Crime and Economics provides the first comprehensive and accessible text to address the economics of crime within the study of crime and criminology.
The economics of crime is an area of growing activity and concern, increasingly influential both to the study of crime and criminal justice and to the formulation of crime reduction and criminal justice policy. As well as providing an overview of the relationship between economics and crime, this book poses key questions such as: What is the impact of the labour market and poverty on crime? Can society decrease criminal activity from a basis of economic disincentives? What forms of crime reduction and methods of reducing re-offending are most cost beneficial? Can illicit organised crime and illicit drug markets be understood better through the application of economic analysis?
For those interested in economic methods, but without previous economic training, this book also provides an accessible overview of key areas such as cost-benefit analysis, econometrics and the debate around how to estimate the costs of crime.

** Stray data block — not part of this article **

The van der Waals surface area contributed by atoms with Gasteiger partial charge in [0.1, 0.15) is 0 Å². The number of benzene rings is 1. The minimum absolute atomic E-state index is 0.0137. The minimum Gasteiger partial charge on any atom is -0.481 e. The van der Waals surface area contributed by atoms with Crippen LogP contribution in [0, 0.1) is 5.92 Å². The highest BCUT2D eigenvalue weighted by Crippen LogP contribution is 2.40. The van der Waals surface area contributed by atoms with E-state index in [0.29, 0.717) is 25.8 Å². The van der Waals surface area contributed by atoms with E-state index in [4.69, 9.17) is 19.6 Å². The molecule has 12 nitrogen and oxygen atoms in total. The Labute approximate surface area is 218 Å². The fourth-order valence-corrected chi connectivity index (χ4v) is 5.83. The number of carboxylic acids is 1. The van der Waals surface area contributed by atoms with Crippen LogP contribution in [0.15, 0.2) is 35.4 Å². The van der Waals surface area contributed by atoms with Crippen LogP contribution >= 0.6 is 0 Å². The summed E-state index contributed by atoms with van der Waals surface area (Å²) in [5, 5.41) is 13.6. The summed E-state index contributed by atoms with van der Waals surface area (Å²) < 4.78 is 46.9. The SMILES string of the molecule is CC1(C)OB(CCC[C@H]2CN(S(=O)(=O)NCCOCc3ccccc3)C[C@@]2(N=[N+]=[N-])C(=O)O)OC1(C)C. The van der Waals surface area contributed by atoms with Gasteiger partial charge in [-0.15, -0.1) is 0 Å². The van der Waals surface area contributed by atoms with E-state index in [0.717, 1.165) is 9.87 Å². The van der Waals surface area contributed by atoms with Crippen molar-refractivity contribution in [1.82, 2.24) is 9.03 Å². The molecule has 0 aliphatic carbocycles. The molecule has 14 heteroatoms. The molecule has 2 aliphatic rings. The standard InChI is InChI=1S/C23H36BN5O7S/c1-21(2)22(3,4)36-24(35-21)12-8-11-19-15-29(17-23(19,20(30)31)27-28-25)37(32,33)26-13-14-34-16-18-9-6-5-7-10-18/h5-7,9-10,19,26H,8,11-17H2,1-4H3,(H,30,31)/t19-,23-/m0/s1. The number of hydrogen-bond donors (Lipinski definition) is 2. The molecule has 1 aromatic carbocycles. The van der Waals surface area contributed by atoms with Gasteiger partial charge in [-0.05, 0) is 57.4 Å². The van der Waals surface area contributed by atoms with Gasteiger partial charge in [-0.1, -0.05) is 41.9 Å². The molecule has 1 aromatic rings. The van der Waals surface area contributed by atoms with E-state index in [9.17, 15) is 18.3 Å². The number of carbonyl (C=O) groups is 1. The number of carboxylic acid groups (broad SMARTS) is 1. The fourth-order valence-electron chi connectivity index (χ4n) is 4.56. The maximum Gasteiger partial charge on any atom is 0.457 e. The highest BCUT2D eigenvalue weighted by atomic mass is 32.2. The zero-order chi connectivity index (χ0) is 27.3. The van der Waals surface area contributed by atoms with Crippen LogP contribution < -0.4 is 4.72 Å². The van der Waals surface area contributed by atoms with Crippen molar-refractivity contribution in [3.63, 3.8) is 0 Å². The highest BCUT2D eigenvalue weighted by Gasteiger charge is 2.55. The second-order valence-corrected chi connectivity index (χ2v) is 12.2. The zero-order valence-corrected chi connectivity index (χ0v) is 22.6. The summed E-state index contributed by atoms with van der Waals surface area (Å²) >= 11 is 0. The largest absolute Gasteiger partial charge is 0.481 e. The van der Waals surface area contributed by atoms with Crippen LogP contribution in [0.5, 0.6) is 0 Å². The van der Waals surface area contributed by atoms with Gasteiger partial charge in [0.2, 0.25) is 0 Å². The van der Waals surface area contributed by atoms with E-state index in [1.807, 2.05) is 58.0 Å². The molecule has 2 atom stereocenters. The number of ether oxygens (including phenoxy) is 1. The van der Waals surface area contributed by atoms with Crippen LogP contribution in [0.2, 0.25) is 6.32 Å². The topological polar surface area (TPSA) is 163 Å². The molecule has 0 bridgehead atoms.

This book will be key reading for undergraduate and postgraduate students of criminology and economics and those working in the criminal justice system including practitioners, managers and policy makers.
|An introduction to economics and crime|
|A brief introduction to economic theory|
|How economics has influenced criminological theory|
|The tools of economics|
|Why do people commit crime?|
|The costs of crime|
|Policing and crime reduction.|
|Illicit drug use|
|Table of Contents provided by Ingram. All Rights Reserved.|
Audience: Tertiary; University or College
Number Of Pages: 318
Published: 5th October 2011
Publisher: Taylor & Francis Ltd
Country of Publication: GB
Dimensions (cm): 23.5 x 15.9 x 2.54
Weight (kg): 0.48
Edition Number: 1